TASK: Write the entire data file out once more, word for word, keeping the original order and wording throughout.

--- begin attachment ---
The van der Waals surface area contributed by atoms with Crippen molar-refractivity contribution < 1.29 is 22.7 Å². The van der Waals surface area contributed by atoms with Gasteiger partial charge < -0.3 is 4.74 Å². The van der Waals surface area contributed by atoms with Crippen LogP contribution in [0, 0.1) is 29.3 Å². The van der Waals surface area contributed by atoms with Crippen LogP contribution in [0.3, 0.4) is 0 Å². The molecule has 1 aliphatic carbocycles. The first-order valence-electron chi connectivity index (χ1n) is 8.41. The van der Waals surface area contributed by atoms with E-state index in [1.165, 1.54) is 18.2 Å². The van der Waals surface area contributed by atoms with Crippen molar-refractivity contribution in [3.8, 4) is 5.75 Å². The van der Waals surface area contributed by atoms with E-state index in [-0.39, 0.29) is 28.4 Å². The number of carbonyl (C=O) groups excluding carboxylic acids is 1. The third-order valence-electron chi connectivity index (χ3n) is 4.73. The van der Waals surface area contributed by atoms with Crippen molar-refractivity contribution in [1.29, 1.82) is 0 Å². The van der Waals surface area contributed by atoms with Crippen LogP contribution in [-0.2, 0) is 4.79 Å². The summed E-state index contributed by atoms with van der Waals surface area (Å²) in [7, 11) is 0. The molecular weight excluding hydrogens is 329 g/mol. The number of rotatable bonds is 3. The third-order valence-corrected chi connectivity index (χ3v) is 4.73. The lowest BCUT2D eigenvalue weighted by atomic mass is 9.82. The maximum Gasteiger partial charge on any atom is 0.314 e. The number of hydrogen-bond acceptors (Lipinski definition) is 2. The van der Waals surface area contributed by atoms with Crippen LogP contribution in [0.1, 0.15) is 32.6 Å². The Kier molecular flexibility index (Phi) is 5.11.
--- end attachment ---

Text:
The van der Waals surface area contributed by atoms with Crippen molar-refractivity contribution < 1.29 is 22.7 Å². The van der Waals surface area contributed by atoms with Gasteiger partial charge < -0.3 is 4.74 Å². The van der Waals surface area contributed by atoms with Crippen LogP contribution in [0, 0.1) is 29.3 Å². The van der Waals surface area contributed by atoms with Crippen LogP contribution in [0.3, 0.4) is 0 Å². The molecule has 1 aliphatic carbocycles. The first-order valence-electron chi connectivity index (χ1n) is 8.41. The van der Waals surface area contributed by atoms with E-state index in [1.165, 1.54) is 18.2 Å². The van der Waals surface area contributed by atoms with Crippen molar-refractivity contribution in [3.8, 4) is 5.75 Å². The van der Waals surface area contributed by atoms with E-state index in [-0.39, 0.29) is 28.4 Å². The number of carbonyl (C=O) groups excluding carboxylic acids is 1. The third-order valence-electron chi connectivity index (χ3n) is 4.73. The van der Waals surface area contributed by atoms with Crippen molar-refractivity contribution in [1.29, 1.82) is 0 Å². The van der Waals surface area contributed by atoms with Crippen LogP contribution in [-0.2, 0) is 4.79 Å². The summed E-state index contributed by atoms with van der Waals surface area (Å²) in [7, 11) is 0. The molecular weight excluding hydrogens is 329 g/mol. The number of rotatable bonds is 3. The third-order valence-corrected chi connectivity index (χ3v) is 4.73. The lowest BCUT2D eigenvalue weighted by atomic mass is 9.82. The maximum Gasteiger partial charge on any atom is 0.314 e. The number of hydrogen-bond acceptors (Lipinski definition) is 2. The van der Waals surface area contributed by atoms with Crippen LogP contribution in [0.1, 0.15) is 32.6 Å². The Kier molecular flexibility index (Phi) is 5.11.